Eventually Hapkido stopped going to that window even though it faced the driveway and was therefore his go-to spot for recon. Still, when he happened to walk past that window he would see, from the corner of his eye, Sesame standing across the way with her feet on the sill. Her tail would wag faster as he came into view then slow down as he kept going. He felt bad.
One afternoon Hapkido walked to the window. He had a plan. Sesame looked at him cautiously. Her tail was low. Hapkido enacted his plan, which involved him pretending like he had never noticed her before and, being a social and pleasant dog, was eager and un-conflicted in his speaking with her. This subterfuge went poorly and was embarrassing to the both of them but Sesame handled the situation with grace and soon Hapkido was off the stick and they were fast friends. They spent their entire days at their windows.
Through a campaign of beguiling and un-doglike behavior Hapkido was able to push his walks back a half hour so as to coincide with Sesame's. The people the dogs lived with became friends too so Hapkido and Sesame had plenty of time during these walks to wag and sniff and try to explain the ideas they had earlier pantomimed through the window.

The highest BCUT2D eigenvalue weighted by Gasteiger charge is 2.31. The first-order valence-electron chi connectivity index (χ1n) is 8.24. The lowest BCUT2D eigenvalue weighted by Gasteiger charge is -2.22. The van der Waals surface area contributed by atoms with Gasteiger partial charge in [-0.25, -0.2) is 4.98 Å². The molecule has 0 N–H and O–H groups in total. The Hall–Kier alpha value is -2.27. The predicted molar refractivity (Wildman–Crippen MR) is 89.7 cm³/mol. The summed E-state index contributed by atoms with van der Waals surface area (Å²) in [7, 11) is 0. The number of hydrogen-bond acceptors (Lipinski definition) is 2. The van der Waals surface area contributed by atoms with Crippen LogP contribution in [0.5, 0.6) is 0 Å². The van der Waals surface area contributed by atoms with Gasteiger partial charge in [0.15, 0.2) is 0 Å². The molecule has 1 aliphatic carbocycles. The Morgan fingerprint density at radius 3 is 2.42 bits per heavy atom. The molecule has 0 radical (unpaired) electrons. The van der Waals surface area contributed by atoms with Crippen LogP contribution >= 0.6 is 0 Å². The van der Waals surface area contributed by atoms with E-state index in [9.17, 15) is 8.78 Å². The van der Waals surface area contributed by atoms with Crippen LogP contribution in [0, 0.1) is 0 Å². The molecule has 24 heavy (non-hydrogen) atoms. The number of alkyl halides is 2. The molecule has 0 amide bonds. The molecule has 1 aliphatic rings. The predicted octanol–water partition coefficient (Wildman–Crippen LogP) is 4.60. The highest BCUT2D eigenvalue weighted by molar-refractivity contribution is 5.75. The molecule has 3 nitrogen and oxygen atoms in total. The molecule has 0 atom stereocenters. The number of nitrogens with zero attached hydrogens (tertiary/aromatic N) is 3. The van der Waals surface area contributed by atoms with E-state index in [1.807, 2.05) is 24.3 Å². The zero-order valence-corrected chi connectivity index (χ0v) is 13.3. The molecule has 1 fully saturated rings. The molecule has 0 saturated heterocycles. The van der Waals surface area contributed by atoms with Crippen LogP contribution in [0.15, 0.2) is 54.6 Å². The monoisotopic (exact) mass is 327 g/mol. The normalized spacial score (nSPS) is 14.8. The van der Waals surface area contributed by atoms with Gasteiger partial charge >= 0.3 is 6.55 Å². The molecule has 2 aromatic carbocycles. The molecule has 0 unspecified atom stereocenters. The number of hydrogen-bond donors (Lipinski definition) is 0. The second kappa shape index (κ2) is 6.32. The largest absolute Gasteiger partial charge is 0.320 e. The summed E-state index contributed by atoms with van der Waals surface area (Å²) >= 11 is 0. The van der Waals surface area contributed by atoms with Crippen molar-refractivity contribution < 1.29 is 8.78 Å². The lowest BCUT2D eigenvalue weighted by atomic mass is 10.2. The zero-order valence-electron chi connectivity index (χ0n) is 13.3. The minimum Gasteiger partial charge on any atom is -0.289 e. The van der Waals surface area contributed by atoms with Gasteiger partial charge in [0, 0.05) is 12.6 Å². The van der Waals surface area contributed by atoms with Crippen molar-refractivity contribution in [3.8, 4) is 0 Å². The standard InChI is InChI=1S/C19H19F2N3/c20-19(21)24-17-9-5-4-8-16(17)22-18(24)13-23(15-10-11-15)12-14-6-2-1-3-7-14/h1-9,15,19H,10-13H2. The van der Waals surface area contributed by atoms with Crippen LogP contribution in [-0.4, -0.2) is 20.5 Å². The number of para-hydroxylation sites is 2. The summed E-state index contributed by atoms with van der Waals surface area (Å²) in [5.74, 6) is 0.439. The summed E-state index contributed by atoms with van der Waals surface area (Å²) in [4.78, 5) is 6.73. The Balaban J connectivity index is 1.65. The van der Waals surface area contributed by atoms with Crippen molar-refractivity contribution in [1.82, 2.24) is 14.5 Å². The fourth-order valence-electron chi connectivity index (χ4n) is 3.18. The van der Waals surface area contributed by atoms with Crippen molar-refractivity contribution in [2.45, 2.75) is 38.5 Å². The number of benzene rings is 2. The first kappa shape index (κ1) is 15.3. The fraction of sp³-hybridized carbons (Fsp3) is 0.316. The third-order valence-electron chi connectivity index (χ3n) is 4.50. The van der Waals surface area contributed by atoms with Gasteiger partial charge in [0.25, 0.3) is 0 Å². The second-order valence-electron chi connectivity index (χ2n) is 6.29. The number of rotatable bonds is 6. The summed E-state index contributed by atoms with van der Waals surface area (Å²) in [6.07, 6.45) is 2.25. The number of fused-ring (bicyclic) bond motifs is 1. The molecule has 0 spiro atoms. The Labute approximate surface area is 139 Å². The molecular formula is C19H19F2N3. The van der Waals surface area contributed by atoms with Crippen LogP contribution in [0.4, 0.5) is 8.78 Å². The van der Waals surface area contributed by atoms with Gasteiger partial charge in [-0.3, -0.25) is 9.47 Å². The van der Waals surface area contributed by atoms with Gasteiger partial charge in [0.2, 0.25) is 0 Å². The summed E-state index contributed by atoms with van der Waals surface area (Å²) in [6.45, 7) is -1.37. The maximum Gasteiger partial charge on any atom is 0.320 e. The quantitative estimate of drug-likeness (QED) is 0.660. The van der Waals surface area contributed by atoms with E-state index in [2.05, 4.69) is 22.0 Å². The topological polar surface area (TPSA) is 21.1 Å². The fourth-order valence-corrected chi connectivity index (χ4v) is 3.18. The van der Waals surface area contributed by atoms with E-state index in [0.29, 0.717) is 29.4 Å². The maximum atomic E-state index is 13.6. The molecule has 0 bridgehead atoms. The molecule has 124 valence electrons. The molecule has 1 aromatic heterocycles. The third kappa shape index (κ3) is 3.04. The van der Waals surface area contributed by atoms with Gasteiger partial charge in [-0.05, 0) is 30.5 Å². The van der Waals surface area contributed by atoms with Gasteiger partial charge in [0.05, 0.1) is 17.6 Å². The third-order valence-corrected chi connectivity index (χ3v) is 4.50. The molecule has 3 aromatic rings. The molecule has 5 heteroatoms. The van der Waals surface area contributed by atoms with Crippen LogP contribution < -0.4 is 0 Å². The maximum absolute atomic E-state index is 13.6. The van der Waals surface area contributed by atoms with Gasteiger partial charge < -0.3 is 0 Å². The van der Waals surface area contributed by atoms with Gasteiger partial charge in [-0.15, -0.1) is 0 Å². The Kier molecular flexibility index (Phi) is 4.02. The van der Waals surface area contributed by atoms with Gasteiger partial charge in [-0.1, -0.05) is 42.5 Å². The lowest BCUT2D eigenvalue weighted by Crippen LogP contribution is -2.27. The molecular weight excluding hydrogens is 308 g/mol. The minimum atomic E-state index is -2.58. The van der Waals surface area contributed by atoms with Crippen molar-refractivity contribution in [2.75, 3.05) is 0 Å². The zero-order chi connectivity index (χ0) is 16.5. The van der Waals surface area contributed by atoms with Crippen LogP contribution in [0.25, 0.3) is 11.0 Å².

Once Sesame was taken on an unanticipated car trip and so was not at the window that morning. Hapkido became sick to his stomach.
The window was very cold as Hapkido tried to communicate the Russel situation to Sesame. He couldn't explain though. How could he? It would have to wait until the next time they spoke outside. There were two deep car-tire ruts in the driveway between them that were becoming smooth from that night's snowfall. Hapkido stopped trying to explain so both he and Sesame just stood there.
Sesame and Hapkido had spoken before about Hapkido's family. She knew he felt bad a lot and considered himself weak, cowardly and terrible. Sesame wasn't sure what Hapkido had been trying to tell her but something about his face said to her that it had to do with those feelings. She knew she would have to wait until their next walk together to get an explanation. Sesame also felt, for the first time since they had met, unsure when that next walk would be.
Hapkido left the window and Sesame stood, front legs on the windowsill, as the snow fell beneath the streetlamp. She wondered how much snow would have to fall for the two ruts in the driveway to fill back up.